The Bank With the Most Homes in the End Wins, But Every Now and Then, Their Attorneys Have Screwed up! 2011 Case

I have to pause and wonder, if any of those who have been fighting with homeowners to keep their homes,have learned anything. The funny thing about this particular case was, the lender was up against a Military Man, in a Military town in South Georgia, and they called the man a liar. The man was not behind on his payments, they were auto paid from his bank account. My understanding is that the attorneys were from McCalla Raymer, who fired them all after the award!
Even so, all these years later, in Georgia, anyone and everyone can foreclose on you. We still are not safe!

article-1374404-0-B86066-F00000578-89-468x297

https://www.msfraud.org/jury-awards-homeowner-$21-million-in-mortgage-lawsuit_4-11.html

We came across this 2011 case in the MSFraud article archives and noticed the story no longer appears in Military News. We did some research and located the following articles, one attorney’s summation of the case, and some of the case documents. – MSFraud.org | 10/16/13

Jury Awards Homeowner $21 Million In Mortgage Lawsuit
04/06/11| Huffington Post

A federal jury has awarded a Georgia man more than $21 million in a lawsuit pitting the homeowner against one of the nation’s largest mortgage servicers.

U.S. Army sergeant David Brash was awarded the damages in March, after a Columbus, Ga. jury found that PHH Mortgage, the country’s eighth largest mortgage servicer, had incorrectly reported Brash to credit score companies as “seriously delinquent” despite the fact that all his mortgage payments had been automatically deducted from his paycheck.

According to court documents, Brash sent letters to the mortgage company that went unanswered, violating federal laws. When he called his mortgage company to find out why his payments were not going through, his attorneys said, he was repeatedly routed to overseas customer services staff who couldn’t answer his questions.

“PHH’s corporate representative testified that call center representatives had limited access to information,” Teresa Abell, one of Brash’s attorneys told The Huffington Post. Some of Brash’s calls — which were automatically recorded by PHH — were played in court, Abell explained. “The jury got a flavor of what would happen, he could be put on hold for 30, 45 or 55 minutes, then representatives would give him whatever story they had concocted,” she added. Different representatives told Brash different things, many of which were simply not true, Abell alleged. “They would tell him they would investigate and get back to him in 24 hours, he’d call back, and another representative would tell him “there is no investigation being done on your account.””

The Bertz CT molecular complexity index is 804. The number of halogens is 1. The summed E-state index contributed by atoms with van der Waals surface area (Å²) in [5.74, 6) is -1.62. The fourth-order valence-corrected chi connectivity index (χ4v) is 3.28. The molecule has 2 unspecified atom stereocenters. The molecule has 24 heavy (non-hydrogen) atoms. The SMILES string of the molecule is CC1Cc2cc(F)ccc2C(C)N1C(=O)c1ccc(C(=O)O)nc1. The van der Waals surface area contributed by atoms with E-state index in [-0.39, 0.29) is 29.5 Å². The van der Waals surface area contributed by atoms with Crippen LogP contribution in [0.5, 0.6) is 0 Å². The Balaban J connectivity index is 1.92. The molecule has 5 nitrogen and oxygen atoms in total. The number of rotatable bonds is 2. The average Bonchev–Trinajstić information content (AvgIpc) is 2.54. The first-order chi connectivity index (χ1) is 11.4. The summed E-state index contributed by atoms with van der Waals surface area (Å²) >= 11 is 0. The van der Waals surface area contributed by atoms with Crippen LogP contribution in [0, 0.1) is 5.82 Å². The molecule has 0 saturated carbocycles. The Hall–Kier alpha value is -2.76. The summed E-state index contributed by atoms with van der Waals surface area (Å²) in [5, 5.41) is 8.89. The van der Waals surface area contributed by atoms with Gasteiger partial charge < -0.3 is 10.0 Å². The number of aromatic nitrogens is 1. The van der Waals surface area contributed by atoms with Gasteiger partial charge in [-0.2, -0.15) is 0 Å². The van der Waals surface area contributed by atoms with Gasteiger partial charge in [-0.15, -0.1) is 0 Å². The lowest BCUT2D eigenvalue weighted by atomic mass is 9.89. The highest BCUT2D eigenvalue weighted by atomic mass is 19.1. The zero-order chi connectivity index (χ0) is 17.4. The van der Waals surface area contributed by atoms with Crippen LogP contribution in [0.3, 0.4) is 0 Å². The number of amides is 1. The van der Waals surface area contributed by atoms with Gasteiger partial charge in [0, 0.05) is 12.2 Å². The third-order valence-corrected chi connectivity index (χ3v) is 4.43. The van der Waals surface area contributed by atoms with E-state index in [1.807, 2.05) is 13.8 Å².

Consumer websites are packed with homeowner complaints of mistakes by mortgage companies and banks that can be impossible to set right — in part thanks to unhelpful customer service departments. In the most extreme cases, these problems may have led to wrongful foreclosures. In January, JPMorgan Chase admitted to overcharging military families on their mortgages, illegally foreclosing on 14 families as a result. In February, The Huffington Post reported on a couple who were facing foreclosure despite having proof they had made every mortgage payment. In circumstances echoing Brash’s, PHH Mortgage reported that homeowner, Kendra Parker, to credit rating agencies for missing payments, destroying her credit rating.

An investigation by all 50 state attorneys general launched last fall when improper paperwork practices at banks and mortgage companies — like the “robo-signing” scandal — came to light found many banks and mortgage servicers violated numerous state laws in handling mortgages and foreclosures. While banks expect penalties, it is unclear whether homeowners affected by their banks’ actions will have any recourse.

Brash’s case remains one of a few in which homeowners have successfully established that their mortgage company was in the wrong, but lawyers say more are on the horizon.

Brash originally took out the $160,000 mortgage on his Columbus, Ga., home in November 2007, setting up automatic payments so his $1,300-a-month payments would be deducted from his army salary. During the trial, the jury heard the homeowner called the mortgage company twice to make sure the paperwork was correct. In court, representatives for PHH Mortgage testified that mistakes on these forms — which customer service staff had told Brash were correct — had caused the missing and late payments.

After 15 months, according to court documents, PHH Mortgage started sending late payment notices to Brash, and threatened to report his “serious delinquency” to credit scoring agencies. After “numerous, lengthy calls” to a customer service department in India went nowhere, Brash hired an attorney who wrote a formal letter to the president of PHH about the errors. Under the federal Real Estate Settlement and Procedures Act, mortgage companies and banks have to respond to written requests within 60 business days, which PHH failed to do, the attorneys said. They did however adjust Brash’s account.

In November 2009 PHH Mortgage sent more late payment notices, this time reporting Brash to three credit rating companies and seriously damaging his credit score, according to court documents. Brash, based in Fort Benning, Ga., sued the mortgage company for breaching the federal Real Estate Settlement and Procedures Act. He also sued under Georgia state loan servicing and breach of contract laws.